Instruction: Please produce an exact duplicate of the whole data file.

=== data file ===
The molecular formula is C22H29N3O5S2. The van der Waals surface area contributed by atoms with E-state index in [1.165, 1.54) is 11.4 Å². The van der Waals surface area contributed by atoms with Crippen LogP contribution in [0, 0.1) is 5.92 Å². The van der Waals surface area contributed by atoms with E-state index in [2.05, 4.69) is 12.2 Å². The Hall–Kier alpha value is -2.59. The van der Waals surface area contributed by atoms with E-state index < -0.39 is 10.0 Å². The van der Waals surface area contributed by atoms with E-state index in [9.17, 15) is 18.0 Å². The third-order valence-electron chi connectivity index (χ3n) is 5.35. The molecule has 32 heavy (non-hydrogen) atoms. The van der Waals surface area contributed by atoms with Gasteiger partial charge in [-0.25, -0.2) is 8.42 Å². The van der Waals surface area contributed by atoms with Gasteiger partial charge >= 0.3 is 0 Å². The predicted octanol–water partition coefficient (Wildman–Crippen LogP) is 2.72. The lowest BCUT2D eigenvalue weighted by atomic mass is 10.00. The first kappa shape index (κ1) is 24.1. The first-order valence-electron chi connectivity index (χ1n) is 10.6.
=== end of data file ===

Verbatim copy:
The molecular formula is C22H29N3O5S2. The van der Waals surface area contributed by atoms with E-state index in [1.165, 1.54) is 11.4 Å². The van der Waals surface area contributed by atoms with Crippen LogP contribution in [0, 0.1) is 5.92 Å². The van der Waals surface area contributed by atoms with E-state index in [2.05, 4.69) is 12.2 Å². The Hall–Kier alpha value is -2.59. The van der Waals surface area contributed by atoms with E-state index < -0.39 is 10.0 Å². The van der Waals surface area contributed by atoms with E-state index in [9.17, 15) is 18.0 Å². The third-order valence-electron chi connectivity index (χ3n) is 5.35. The molecule has 32 heavy (non-hydrogen) atoms. The van der Waals surface area contributed by atoms with Gasteiger partial charge in [-0.25, -0.2) is 8.42 Å². The van der Waals surface area contributed by atoms with Gasteiger partial charge >= 0.3 is 0 Å². The predicted octanol–water partition coefficient (Wildman–Crippen LogP) is 2.72. The lowest BCUT2D eigenvalue weighted by atomic mass is 10.00. The first kappa shape index (κ1) is 24.1. The first-order valence-electron chi connectivity index (χ1n) is 10.6.